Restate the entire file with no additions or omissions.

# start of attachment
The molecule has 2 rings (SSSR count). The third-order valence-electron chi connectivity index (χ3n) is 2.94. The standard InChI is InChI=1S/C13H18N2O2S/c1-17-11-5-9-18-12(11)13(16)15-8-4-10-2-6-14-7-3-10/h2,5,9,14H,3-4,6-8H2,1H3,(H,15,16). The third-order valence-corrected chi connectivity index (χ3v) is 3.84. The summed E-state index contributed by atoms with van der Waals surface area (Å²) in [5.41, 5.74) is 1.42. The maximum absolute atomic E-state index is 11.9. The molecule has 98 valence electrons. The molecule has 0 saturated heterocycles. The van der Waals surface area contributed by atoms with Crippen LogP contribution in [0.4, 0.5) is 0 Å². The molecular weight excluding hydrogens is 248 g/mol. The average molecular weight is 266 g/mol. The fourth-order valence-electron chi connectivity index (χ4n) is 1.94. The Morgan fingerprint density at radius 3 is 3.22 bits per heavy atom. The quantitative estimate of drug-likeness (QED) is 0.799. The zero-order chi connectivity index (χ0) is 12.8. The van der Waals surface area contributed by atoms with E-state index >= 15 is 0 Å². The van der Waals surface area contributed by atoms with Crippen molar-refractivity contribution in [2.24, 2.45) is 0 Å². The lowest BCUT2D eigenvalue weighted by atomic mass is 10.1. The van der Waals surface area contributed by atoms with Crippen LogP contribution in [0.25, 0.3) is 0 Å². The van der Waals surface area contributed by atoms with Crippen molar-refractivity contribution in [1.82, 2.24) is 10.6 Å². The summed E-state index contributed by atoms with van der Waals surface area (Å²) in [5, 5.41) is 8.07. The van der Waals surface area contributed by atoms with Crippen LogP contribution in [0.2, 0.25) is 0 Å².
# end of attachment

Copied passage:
The molecule has 2 rings (SSSR count). The third-order valence-electron chi connectivity index (χ3n) is 2.94. The standard InChI is InChI=1S/C13H18N2O2S/c1-17-11-5-9-18-12(11)13(16)15-8-4-10-2-6-14-7-3-10/h2,5,9,14H,3-4,6-8H2,1H3,(H,15,16). The third-order valence-corrected chi connectivity index (χ3v) is 3.84. The summed E-state index contributed by atoms with van der Waals surface area (Å²) in [5.41, 5.74) is 1.42. The maximum absolute atomic E-state index is 11.9. The molecule has 98 valence electrons. The molecule has 0 saturated heterocycles. The van der Waals surface area contributed by atoms with Crippen LogP contribution in [0.4, 0.5) is 0 Å². The molecular weight excluding hydrogens is 248 g/mol. The average molecular weight is 266 g/mol. The fourth-order valence-electron chi connectivity index (χ4n) is 1.94. The Morgan fingerprint density at radius 3 is 3.22 bits per heavy atom. The quantitative estimate of drug-likeness (QED) is 0.799. The zero-order chi connectivity index (χ0) is 12.8. The van der Waals surface area contributed by atoms with E-state index >= 15 is 0 Å². The van der Waals surface area contributed by atoms with Crippen molar-refractivity contribution in [2.24, 2.45) is 0 Å². The lowest BCUT2D eigenvalue weighted by atomic mass is 10.1. The van der Waals surface area contributed by atoms with Crippen LogP contribution in [0.25, 0.3) is 0 Å². The van der Waals surface area contributed by atoms with Crippen molar-refractivity contribution in [1.82, 2.24) is 10.6 Å². The summed E-state index contributed by atoms with van der Waals surface area (Å²) in [5, 5.41) is 8.07. The van der Waals surface area contributed by atoms with Crippen LogP contribution in [0.2, 0.25) is 0 Å².